Victoria Namkung | Longreads | October 2018 | 11 minutes (3,020 words)
Since the early 1950s, parents in the United States have adopted more than a half-million children from other countries, with the vast majority of them coming from orphanages in Asia, South America, and, more recently, Africa. South Koreans are the largest group of transracial adoptees in the U.S., and by some estimates, make up 10 percent of the nation’s Korean American population.
Nicole Chung, however, was born prematurely and placed for adoption by her Korean immigrant parents in Seattle, and raised in a sheltered Oregon town five hours outside of Portland. Adopted by religious and loving white parents, she grew up as an only child who always felt a bit out of place. The narrative she was always told — that her biological parents made the ultimate sacrifice to give her a better life — comforted Chung as a child, but as she came of age, experiencing racism and finding her own identity as an Asian American and a writer, she began to question the “prepackaged myth” of her adoption. After getting married and becoming pregnant with her first child, a daughter, she went in search of her lost roots.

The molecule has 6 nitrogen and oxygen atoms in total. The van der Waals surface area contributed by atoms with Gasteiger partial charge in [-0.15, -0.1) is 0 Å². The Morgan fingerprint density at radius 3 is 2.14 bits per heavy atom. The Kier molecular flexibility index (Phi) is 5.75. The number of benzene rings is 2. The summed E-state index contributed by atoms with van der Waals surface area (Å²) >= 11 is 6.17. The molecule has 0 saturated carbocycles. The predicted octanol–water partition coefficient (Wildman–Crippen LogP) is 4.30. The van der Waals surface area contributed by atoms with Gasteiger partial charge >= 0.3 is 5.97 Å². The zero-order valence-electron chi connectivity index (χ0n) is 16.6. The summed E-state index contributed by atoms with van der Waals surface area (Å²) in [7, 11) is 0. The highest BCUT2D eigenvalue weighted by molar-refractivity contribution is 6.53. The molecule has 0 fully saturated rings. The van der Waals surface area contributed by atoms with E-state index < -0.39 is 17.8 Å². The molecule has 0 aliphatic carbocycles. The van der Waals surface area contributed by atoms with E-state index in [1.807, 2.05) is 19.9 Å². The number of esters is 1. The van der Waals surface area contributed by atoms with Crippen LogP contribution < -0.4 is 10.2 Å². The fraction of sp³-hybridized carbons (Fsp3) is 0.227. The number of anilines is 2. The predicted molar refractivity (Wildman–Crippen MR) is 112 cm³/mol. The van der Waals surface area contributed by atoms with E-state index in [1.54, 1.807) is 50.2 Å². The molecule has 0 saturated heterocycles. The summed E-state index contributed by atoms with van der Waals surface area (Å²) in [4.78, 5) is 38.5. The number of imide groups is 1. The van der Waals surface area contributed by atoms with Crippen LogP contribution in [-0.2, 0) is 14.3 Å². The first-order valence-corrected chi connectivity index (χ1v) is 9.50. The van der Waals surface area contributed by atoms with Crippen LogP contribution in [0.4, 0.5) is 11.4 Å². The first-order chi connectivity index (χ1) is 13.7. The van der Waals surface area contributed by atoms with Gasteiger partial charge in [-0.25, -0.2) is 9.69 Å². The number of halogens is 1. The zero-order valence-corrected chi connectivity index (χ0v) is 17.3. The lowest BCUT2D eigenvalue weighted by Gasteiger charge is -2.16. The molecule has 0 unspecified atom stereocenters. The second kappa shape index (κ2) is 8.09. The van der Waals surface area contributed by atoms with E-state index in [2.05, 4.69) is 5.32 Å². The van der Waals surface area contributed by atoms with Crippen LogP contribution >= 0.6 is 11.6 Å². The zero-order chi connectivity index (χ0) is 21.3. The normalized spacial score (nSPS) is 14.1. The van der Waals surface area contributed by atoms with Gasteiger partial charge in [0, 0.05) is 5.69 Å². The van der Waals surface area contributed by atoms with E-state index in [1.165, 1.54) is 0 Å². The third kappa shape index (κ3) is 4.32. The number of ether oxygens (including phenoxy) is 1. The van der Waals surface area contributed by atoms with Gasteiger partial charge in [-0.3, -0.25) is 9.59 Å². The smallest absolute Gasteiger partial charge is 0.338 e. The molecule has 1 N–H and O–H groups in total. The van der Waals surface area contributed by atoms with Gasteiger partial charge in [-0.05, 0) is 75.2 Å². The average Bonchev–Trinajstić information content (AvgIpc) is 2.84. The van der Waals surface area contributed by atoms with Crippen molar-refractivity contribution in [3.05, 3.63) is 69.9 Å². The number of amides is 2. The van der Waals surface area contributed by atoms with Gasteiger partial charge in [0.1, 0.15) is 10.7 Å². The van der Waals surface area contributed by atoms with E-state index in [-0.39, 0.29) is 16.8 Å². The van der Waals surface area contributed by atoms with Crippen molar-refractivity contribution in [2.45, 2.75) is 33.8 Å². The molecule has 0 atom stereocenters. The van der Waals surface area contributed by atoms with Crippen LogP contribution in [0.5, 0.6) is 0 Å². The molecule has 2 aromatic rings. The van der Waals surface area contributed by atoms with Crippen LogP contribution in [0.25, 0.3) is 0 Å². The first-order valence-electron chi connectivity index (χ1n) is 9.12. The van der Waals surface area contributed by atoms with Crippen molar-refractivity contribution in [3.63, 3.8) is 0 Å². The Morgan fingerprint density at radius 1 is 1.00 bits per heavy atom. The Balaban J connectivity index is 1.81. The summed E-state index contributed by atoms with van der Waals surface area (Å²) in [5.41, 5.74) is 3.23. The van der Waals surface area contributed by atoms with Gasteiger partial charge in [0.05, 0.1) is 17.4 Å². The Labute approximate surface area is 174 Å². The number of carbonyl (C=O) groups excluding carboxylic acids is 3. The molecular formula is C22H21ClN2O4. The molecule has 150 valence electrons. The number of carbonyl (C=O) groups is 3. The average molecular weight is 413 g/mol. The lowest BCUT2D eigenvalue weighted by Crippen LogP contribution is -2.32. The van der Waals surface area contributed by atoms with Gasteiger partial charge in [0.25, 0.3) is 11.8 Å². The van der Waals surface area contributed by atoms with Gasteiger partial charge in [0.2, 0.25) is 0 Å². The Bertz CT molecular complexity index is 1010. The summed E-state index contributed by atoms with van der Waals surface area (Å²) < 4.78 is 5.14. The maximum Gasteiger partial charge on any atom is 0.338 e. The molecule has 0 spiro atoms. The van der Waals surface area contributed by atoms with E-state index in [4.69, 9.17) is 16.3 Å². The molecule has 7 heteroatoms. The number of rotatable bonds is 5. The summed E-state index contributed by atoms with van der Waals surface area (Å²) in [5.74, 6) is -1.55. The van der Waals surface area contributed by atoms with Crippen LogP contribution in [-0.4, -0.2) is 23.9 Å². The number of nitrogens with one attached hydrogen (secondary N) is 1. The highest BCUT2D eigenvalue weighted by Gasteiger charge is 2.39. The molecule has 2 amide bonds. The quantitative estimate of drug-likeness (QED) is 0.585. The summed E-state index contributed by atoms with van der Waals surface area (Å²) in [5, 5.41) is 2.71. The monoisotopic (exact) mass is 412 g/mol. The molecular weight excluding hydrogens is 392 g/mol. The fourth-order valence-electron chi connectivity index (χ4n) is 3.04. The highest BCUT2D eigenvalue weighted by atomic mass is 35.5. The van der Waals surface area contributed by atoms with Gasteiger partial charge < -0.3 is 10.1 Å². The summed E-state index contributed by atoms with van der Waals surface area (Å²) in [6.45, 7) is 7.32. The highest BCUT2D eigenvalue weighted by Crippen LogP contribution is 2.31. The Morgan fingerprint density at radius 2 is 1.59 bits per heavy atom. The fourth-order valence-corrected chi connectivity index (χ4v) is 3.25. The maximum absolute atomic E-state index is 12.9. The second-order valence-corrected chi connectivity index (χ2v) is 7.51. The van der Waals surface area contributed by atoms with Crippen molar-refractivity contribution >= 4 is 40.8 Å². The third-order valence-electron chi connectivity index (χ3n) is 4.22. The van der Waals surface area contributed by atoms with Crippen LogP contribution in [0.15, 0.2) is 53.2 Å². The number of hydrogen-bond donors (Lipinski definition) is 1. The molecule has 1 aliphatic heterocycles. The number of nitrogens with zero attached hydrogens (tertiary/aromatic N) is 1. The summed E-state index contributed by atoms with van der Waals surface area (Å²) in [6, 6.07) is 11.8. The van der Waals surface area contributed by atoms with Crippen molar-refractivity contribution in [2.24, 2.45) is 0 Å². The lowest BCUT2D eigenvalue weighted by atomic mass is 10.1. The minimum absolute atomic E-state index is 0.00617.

All You Can Ever Know, her memoir of this search, confronts the ways in which traditional adoption narratives rarely tell the whole story and shows how idealistic and well-intentioned white adoptive parents are often wildly unprepared for raising children of color in a society that is nowhere near the post-racial future of many Americans’ imaginations. She writes: “It feels like my duty as my white family’s de facto Asian ambassador to remind them that I am not white, that we do experience this country in different ways because of it, that many people still know oppression far more insidious and harmful than anything I’ve ever faced. Every time I do this, I am breaking the sacred pact of our family, our once-shared belief that my race is irrelevant in the presence of their love.” Read more…